One thing that is more challenging than I had expected is the makeup of the group I’m working with. Both of the coaches and three out of the four Strength Ambassadors are men, so our workshops can sometimes feel dominated by one perspective. An instance from last week was during our listening workshop where we had to discuss what effective listening looks like by thinking of people in our lives who were bad listeners. The conversation quickly turned into the men taking turns complaining about their girlfriends or moms and saying things like women “only want to talk about clothes” or “love to hear their own voice”. I was pretty surprised that the coaches not only allowed the discussion to keep going but also took part in it without realizing that me and the other SA were visibly uncomfortable. The next day, I kind of called my supervisor out and explained to him how I had left the day pretty frustrated because of the way that the conversation had gone. I also suggested bringing in another adult for some of these workshops that identifies differently than the existing coaches’, and he was definitely open to hearing my input on how things could be improved for future summers.

Honestly, before this summer I would have been very hesitant to point out any shortcomings on behalf of my boss, but through this experience I’ve grown more comfortable sharing constructive criticism, especially since my supervisor doesn’t view things from the same lens as I do. I think this skill is important and will definitely be necessary in my future endeavors, so I want to keep working on being able to share my opinions without feeling self-conscious.

Week 7

This past week, I was trying to strike a balance between completing my long-term assignments and also making sure that I am participating in as many activities as possible with the Strength Ambassadors. There were definitely times when I felt that I had to step away to make time for doing my own work, but it was definitely a process of figuring out when would be an appropriate time and then communicating with my supervisor. In general, it was a pretty good week and I had the opportunity to lead a workshop on my own. I spent a day creating a lesson plan to teach the Strength Ambassadors how to craft a professional email and then planning an activity to put those skills to practice.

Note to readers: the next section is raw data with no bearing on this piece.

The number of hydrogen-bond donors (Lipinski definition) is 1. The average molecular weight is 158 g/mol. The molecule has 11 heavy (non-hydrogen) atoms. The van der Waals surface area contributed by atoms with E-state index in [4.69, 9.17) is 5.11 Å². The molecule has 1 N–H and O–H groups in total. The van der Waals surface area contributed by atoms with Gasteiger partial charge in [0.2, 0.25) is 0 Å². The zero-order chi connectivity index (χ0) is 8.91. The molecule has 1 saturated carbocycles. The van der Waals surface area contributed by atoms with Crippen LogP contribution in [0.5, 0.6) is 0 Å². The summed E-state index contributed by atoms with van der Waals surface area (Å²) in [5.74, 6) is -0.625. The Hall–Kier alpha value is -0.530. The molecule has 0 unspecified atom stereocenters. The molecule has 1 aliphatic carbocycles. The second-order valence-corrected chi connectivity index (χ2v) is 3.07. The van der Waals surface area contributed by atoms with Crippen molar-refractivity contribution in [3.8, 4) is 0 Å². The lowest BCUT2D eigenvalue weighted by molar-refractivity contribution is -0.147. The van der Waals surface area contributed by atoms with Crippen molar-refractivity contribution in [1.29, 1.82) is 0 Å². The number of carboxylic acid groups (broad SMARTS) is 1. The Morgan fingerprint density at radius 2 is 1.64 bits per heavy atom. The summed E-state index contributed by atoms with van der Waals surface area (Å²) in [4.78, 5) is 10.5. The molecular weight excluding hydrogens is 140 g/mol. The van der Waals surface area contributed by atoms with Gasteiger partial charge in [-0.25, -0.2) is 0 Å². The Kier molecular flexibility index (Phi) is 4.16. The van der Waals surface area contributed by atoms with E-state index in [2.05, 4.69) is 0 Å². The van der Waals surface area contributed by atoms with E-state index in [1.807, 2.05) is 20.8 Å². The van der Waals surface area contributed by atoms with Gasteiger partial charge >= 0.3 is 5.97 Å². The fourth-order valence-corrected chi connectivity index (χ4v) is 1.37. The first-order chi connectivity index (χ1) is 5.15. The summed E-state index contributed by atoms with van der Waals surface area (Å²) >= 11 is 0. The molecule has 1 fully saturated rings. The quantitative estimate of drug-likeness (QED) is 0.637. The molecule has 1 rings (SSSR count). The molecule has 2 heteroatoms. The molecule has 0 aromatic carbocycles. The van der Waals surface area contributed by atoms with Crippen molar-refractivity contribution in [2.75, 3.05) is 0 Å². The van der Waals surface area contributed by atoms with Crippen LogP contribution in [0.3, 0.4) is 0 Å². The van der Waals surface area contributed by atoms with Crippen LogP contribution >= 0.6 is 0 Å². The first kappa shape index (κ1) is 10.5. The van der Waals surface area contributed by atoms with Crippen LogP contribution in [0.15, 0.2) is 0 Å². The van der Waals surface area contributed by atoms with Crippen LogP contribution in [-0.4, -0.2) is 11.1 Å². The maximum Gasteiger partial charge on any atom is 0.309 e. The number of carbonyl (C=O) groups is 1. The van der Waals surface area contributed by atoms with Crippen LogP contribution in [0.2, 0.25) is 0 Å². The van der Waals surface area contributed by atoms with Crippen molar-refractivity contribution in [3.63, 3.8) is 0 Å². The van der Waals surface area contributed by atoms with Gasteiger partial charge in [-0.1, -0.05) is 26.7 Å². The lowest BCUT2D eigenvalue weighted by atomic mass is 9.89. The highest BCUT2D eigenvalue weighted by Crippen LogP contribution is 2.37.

I was nervous beforehand because I always feel that I rely too much on my notes or forget to go over every point whenever I’m presenting since I get self-conscious when talking in front of a group. However, it helped that I knew everyone I would be teaching so I wasn’t too worried about that. The main concern for me would be keeping everyone engaged since I know topics such as this one can be boring; therefore, I created a list of tips for them to remember and also wrote a sample template on the whiteboard so they would be able to visualize what I was talking about. For the presentation portion of it, I think it went pretty well and I felt that the Strength Ambassadors were paying attention to what I was saying, which definitely helped me feel more confident as I went. The activity that we had them do after was to write an email telling our supervisor that they would be out on a certain day. They needed to have a proper subject, greeting, and signature as well as quickly communicating why they would be absent. It took a few tries for some of them to get the hang of the formatting but by the end of the workshop they were all able to draft a proper email on their own. Later, we were sharing our gratitudes for the day and they told me that they were grateful for the lesson and learning how to send a professional email, which was definitely gratifying for me since I felt that I’d actually made an impact rather than simply talking at them.